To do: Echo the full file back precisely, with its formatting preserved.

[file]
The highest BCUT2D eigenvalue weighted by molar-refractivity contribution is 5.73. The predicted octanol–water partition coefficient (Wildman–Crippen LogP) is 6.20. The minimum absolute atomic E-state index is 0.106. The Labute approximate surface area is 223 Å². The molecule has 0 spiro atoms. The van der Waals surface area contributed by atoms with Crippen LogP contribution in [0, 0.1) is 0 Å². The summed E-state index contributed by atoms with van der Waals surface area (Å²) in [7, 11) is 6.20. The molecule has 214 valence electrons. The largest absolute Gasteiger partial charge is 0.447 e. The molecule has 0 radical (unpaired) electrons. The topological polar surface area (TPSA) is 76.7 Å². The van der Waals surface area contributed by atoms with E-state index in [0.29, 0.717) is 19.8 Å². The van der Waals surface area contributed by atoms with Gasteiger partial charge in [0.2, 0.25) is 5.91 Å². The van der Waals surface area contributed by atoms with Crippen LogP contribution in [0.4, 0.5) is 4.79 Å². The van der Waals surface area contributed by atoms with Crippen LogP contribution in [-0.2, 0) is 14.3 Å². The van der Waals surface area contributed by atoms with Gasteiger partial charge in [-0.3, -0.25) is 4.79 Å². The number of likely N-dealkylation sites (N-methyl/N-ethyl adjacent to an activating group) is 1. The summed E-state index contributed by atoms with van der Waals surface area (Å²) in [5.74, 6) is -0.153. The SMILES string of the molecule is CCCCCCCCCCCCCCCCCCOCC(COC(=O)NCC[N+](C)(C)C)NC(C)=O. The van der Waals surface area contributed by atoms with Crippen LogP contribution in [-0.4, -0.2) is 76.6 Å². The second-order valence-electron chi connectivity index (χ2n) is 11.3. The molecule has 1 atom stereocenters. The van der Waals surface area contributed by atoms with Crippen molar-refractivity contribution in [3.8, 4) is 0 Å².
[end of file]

The highest BCUT2D eigenvalue weighted by molar-refractivity contribution is 5.73. The predicted octanol–water partition coefficient (Wildman–Crippen LogP) is 6.20. The minimum absolute atomic E-state index is 0.106. The Labute approximate surface area is 223 Å². The molecule has 0 spiro atoms. The van der Waals surface area contributed by atoms with Crippen LogP contribution in [0, 0.1) is 0 Å². The summed E-state index contributed by atoms with van der Waals surface area (Å²) in [7, 11) is 6.20. The molecule has 214 valence electrons. The largest absolute Gasteiger partial charge is 0.447 e. The molecule has 0 radical (unpaired) electrons. The topological polar surface area (TPSA) is 76.7 Å². The van der Waals surface area contributed by atoms with E-state index in [0.29, 0.717) is 19.8 Å². The van der Waals surface area contributed by atoms with Gasteiger partial charge in [0.2, 0.25) is 5.91 Å². The van der Waals surface area contributed by atoms with Crippen LogP contribution in [0.4, 0.5) is 4.79 Å². The van der Waals surface area contributed by atoms with Crippen LogP contribution in [-0.2, 0) is 14.3 Å². The van der Waals surface area contributed by atoms with Gasteiger partial charge in [-0.3, -0.25) is 4.79 Å². The number of likely N-dealkylation sites (N-methyl/N-ethyl adjacent to an activating group) is 1. The summed E-state index contributed by atoms with van der Waals surface area (Å²) in [5.74, 6) is -0.153. The SMILES string of the molecule is CCCCCCCCCCCCCCCCCCOCC(COC(=O)NCC[N+](C)(C)C)NC(C)=O. The van der Waals surface area contributed by atoms with Crippen LogP contribution in [-0.4, -0.2) is 76.6 Å². The second-order valence-electron chi connectivity index (χ2n) is 11.3. The molecule has 1 atom stereocenters. The van der Waals surface area contributed by atoms with Crippen molar-refractivity contribution in [3.8, 4) is 0 Å².